• Richard Harris, Montgomery Avenue: A walking-biking trail put in when the railroad tracks are removed, from the south end of the borough to Wilson College.
• Ray Depuy, North Second Street: Green spaces near Conococheague and Falling Spring creeks.
• Skip Jennings of Jennings Chevrolet Olds and Geo: Commercial development, especially office space.
Museum, arts center envisioned for downtown
Suggestions for improving downtown Chambersburg over the next 15 years focused on the borough’s heritage, culture and industrial development.
They were presented Wednesday to Borough Council.
Some that can be accomplished in a year or two, and possible locations:
• Lincoln Highway Museum and Visitor Welcome Center: West side of the Conococheague Creek along U.S. 30, parking lot across U.S. 30 from Texas Lunch, West King Street near the Falling Spring, U.S. 30 near Memorial Square fountain.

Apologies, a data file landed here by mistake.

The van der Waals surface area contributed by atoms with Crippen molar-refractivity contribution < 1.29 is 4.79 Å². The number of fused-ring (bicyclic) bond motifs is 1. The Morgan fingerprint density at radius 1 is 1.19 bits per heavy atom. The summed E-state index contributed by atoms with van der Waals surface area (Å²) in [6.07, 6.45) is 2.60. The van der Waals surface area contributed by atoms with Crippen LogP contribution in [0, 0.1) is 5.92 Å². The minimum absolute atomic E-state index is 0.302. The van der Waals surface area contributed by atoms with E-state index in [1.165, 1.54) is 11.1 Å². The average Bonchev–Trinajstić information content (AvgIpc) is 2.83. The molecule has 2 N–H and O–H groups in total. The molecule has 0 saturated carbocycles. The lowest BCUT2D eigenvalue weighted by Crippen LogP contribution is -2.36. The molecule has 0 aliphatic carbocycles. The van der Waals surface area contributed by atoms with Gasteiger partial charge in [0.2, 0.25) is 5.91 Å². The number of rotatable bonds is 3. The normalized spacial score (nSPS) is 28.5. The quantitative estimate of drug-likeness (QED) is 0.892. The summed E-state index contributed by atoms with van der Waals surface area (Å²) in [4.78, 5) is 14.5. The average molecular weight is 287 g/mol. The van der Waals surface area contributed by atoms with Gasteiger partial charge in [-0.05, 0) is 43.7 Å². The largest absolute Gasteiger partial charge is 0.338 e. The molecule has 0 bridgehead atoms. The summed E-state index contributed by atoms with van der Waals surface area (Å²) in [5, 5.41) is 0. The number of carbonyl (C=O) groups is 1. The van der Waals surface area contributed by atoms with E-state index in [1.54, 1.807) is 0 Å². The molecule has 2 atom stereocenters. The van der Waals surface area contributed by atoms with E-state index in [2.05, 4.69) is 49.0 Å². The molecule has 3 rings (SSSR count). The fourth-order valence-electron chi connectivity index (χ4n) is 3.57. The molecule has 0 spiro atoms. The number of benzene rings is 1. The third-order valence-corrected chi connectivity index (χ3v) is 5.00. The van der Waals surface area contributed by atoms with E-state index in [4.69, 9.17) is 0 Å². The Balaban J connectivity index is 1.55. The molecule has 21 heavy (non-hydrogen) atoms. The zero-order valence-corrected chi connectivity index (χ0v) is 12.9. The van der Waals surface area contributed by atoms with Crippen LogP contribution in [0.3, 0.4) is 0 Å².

• Cultural arts center: Same area as the museum or close to Capitol Theater, which could be renovated to stage professional performances.
• Bed and breakfast or small hotel: Where the Madden Hotel is on North Main Street, the parking lot across from Texas Lunch or West King Street near the Falling Spring.
• Relocation of West Washington Street, which is part of Southgate Shopping Center’s expansion project. The street would go across the parking lot of International House of Pancakes, which will be torn down, to meet Queen Street.